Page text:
For some reason, Nintendo of America, in all its corporate wisdom, is under the impression that games like Project Zero 2: Wii Edition are not worth localizing to the United States but awful games like Calling are. What do you say to that? What can you say to that really but "Thanks, Nintendo. Thanks for telling me what I want to play. Cuz that would be more fucking Mario basketball and first person shooters. What the fuck was I thinking, wanting to play a remake of one of the greatest survival horror games ever made? What's that? Go fuck myself you say? Okay, I'll get right on that." That's what you say.
At least on the bright side this latest Project Zero (or "Fatal Frame" as it's called here in the U.S.) reached English-speaking gamers somewhere in the world. As we Fatal Frame fans know, Mask of the Lunar Eclipse never officially left the shores of Japan. I say "officially" because enough people raged hard enough that some truly awesome fans, translators, and hackers from Beyond the Camera's Lens put together a completely playable English patch file for the game. Of course, this required U.S. and European Wii users to "mod" their Wii's, which probably makes some corporate tight-ass somewhere in America clench his butt cheeks just a little bit harder, but hey, it's our property; we do whatever we want to it. Long story short: modding the Nintendo Wii is a piece of cake. It's not like the PSP or the PS2 where you have to get into the guts of the system and solder shit on. You don't need a chip and you don't need to buy anything (except a copy of Smash Brothers, which you can just rent) to enable your Wii to play Japanese and European games. I don't want to get into the details here, but you can download all the files you need and step-by-step guides in how to do it.
Anyway, I say all that to say that you will need to mod your Wii to play Project Zero 2: Wii Edition. If you've already done it to play Mask of the Lunar Eclipse, then you should be good to go. As with all these "mods," you will need a legitimate copy of the game, so don't be a gay pirate.
Okay, the remake is stunning. The original game was beautiful enough, but I found certain parts to be too dark. The Wii edition is a bit brighter and draws your attention to lots and lots of little details that have been added. In particular, there were several items in the PS2 version that were in drawers or hidden behind furniture and all you had to do was search the general area to pick them up. That whole aspect is redone in this edition. Now, if there's something for example that is stored in furniture, Mio will go in for a slow peek and open the drawers. This is a really nice touch, but to spice things up every now and then, a spirit called the Ghost Hand will surprise you. Annoying? At times, yes, very. But I can kind of see why Ghost Hand was added. Without it, the sequences of reaching into kimono boxes or behind partitions or peeking down dark wells would lack intensity. There's always a chance that a ghost other than Ghost Hand is waiting for you, too. So on this matter, the remake gets a big thumbs up.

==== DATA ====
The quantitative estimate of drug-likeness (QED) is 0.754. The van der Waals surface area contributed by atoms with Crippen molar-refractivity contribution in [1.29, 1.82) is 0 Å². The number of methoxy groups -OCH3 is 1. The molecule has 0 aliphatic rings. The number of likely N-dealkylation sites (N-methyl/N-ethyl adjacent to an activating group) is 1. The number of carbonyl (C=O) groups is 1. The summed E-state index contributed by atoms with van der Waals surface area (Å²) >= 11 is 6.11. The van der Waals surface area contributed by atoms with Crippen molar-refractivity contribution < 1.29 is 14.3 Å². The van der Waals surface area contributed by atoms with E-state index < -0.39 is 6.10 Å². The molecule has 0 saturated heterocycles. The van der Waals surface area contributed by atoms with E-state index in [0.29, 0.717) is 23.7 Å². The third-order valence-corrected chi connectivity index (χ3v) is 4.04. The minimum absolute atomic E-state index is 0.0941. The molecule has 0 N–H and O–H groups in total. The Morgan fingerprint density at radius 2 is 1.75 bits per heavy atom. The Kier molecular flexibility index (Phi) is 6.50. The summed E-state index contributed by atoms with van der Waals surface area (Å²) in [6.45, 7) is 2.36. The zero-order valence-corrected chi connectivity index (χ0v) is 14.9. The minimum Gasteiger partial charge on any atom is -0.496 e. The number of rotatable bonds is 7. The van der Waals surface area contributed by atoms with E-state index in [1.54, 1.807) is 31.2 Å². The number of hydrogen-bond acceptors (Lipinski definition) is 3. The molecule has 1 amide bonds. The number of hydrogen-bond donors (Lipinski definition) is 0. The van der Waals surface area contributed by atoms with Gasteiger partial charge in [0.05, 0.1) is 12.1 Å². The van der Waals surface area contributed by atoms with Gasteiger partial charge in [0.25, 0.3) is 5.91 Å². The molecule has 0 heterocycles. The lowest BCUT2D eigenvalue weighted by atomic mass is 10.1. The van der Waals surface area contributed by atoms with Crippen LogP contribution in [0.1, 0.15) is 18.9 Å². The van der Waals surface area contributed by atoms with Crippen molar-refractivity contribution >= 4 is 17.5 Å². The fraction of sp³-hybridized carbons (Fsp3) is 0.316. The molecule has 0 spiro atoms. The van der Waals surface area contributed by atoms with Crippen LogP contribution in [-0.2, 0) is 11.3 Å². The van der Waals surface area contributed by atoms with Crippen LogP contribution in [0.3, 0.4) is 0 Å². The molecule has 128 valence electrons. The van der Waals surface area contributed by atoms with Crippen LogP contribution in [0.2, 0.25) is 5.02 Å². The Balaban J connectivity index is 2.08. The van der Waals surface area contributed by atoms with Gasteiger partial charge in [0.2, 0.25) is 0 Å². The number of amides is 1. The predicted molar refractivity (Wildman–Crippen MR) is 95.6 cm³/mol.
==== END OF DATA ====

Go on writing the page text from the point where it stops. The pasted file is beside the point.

Straight up, though, the Wii version is way easier than the PS2 version. Maybe it's because I've played FF2 several times and games tend to get a little easier each time, but it just seemed like a breeze. Certain "boss" fights, notably the twins in the Doll Room of Kiryu were way easier than I remember. Overall, though, I think the drop in difficulty, if not entirely in my head, is a good thing. You will also find shards of spirit stones now, strewn everywhere throughout the houses. Blue ones will give you 1000-2000 points whereas red ones give you something like 15000-20000 points for the Camera Obscura. These are sort of like "Here, we feel sorry for you. Have some points." Nice, but it makes the game feel easier than I remember it being.
As far as controls, that's one area of the remake I will bitch about. On one hand, the Wiimote seems like the perfect controller for a Fatal Frame game, and maybe it would be, but the two Wii Fatal Frame games control less than great. This one is definitely better than Mask of the Lunar Eclipse, but you will probably find yourself cursing the screen when the viewfinder drifts ever so slightly (on its own, by the way) away from a perfectly framed Blue Ghost. I have no idea why they thought that would be a good idea. The Wiimote pointer is used to move the camera up and down (except it also drifts side to side when you don't want it to) and the stick turns you left/right. To strafe, you have to hold C and use the stick (a very unnatural button combo). To use spirit powerups you have to be locked on (holding Z) and then press C or the down. Down is much more natural. There is no quick turn in camera mode like in the PS2 probably because there just aren't enough damn buttons on the Wii. This makes a few fights (like all the kid ghost fights and any vanishing ghost) obnoxiously more difficult than before. I think this is as good as Fatal Frame controls will ever get on the Wii, though.
On a final note, I will say this. Mio and Mayu were little girls on the PS2. But on the Wii, they are young women. There are lots of not-so-subtle fanservice moments that will make you scratch your head and say "Hmm, I don't remember Mio having tits." It sort of reminds me of Robin Hood: Men in Tights. "Oh, sir, you're back from the war and you've lost your arms...but you've grown some nice boobies."